Syracuse Agencies Win $197,000 from Health Foundation for Western & Central New York
Grant to sponsor a 2-year Onondaga-Erie County for elder caregiver support demonstration project
The Health Foundation for Western & Central New York has awarded a $197,000 demonstration project grant to a coalition of agencies in Onondaga and Erie Counties to devise and test innovative approaches to assist family caregivers of older adults. Project SECURE (Supporting the Experience of Caregivers to Upstate Region Elders) is spearheaded by Syracuse Jewish Family Service (SJFS) and co-led by Buffalo’s Erie County Senior Services. The coalition includes Onondaga County Office for Aging and Long-Term Care along with 12 other senior care organizations from Central and Western New York.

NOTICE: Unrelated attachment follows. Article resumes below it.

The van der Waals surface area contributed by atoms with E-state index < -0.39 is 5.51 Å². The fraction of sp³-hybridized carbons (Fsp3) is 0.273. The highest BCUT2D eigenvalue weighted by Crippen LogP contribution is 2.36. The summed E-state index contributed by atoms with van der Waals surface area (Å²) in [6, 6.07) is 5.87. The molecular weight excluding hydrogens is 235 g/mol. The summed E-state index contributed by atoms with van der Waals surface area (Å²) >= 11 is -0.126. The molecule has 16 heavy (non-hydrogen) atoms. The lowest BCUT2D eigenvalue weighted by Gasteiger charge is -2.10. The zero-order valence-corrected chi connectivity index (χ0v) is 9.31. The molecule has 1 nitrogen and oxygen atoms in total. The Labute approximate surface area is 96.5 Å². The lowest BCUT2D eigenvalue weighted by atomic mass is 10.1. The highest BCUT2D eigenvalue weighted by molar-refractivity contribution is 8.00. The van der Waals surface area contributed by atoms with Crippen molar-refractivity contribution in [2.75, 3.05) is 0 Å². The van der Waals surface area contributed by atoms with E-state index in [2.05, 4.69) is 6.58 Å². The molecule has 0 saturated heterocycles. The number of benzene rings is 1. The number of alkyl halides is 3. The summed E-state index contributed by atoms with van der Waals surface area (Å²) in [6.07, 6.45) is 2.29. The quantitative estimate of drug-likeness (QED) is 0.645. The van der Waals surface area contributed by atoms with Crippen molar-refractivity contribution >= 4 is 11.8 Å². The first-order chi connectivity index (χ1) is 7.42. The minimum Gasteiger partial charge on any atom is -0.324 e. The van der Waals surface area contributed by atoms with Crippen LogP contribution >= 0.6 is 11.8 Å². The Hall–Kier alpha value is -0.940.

“Our project has a single overarching goal,” said SJFS Director Judith Huober: “To make it more rewarding and fulfilling to support an aging person in our lives. To achieve that, we know family caregivers need more than just a lighter burden — they really need different kinds of support on several distinct levels.”
The project is designed to test the hypothesis that the caregiving experience can be qualitatively and cost-effectively improved by aligning services along a 4-level, the multi-directional hierarchy of caregiver needs that build upon and then expand beyond basic respite services.
Right from the beginning, the project identified the need to give overwhelmed caregivers a break. However, Huober explained, “It becomes an issue when both caregivers and outside helpers follow the common tendency to exclusively focus on respite. Respite is a ‘necessary but insufficient’ factor in transforming a negative caregiving experience into a positive and welcome phase of life.”